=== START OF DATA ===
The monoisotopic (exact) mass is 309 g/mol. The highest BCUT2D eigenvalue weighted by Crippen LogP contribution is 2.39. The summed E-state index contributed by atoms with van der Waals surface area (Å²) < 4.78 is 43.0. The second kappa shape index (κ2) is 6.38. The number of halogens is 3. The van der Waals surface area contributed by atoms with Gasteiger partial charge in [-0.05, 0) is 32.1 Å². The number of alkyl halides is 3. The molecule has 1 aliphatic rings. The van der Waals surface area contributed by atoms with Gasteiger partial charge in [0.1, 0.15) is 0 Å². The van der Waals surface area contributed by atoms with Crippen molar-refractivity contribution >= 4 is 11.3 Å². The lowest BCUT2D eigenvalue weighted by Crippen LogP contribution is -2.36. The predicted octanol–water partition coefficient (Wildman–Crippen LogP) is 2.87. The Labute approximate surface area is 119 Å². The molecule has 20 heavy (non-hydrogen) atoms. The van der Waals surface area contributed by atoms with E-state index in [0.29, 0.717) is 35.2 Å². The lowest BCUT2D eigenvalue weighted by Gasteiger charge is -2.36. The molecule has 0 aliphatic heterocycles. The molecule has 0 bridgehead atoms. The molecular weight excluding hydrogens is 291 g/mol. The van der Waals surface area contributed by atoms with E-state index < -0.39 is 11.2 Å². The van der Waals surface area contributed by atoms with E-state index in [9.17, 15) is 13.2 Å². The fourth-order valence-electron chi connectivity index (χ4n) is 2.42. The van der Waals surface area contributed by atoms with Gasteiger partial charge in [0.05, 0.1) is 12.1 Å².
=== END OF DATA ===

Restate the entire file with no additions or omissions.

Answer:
The monoisotopic (exact) mass is 309 g/mol. The highest BCUT2D eigenvalue weighted by Crippen LogP contribution is 2.39. The summed E-state index contributed by atoms with van der Waals surface area (Å²) < 4.78 is 43.0. The second kappa shape index (κ2) is 6.38. The number of halogens is 3. The van der Waals surface area contributed by atoms with Gasteiger partial charge in [-0.05, 0) is 32.1 Å². The number of alkyl halides is 3. The molecule has 1 aliphatic rings. The van der Waals surface area contributed by atoms with Gasteiger partial charge in [0.1, 0.15) is 0 Å². The van der Waals surface area contributed by atoms with Crippen molar-refractivity contribution >= 4 is 11.3 Å². The lowest BCUT2D eigenvalue weighted by Crippen LogP contribution is -2.36. The predicted octanol–water partition coefficient (Wildman–Crippen LogP) is 2.87. The Labute approximate surface area is 119 Å². The molecule has 20 heavy (non-hydrogen) atoms. The van der Waals surface area contributed by atoms with E-state index in [0.29, 0.717) is 35.2 Å². The lowest BCUT2D eigenvalue weighted by Gasteiger charge is -2.36. The molecule has 0 aliphatic heterocycles. The molecule has 0 bridgehead atoms. The molecular weight excluding hydrogens is 291 g/mol. The van der Waals surface area contributed by atoms with E-state index < -0.39 is 11.2 Å². The van der Waals surface area contributed by atoms with E-state index in [9.17, 15) is 13.2 Å². The fourth-order valence-electron chi connectivity index (χ4n) is 2.42. The van der Waals surface area contributed by atoms with Gasteiger partial charge in [0.05, 0.1) is 12.1 Å².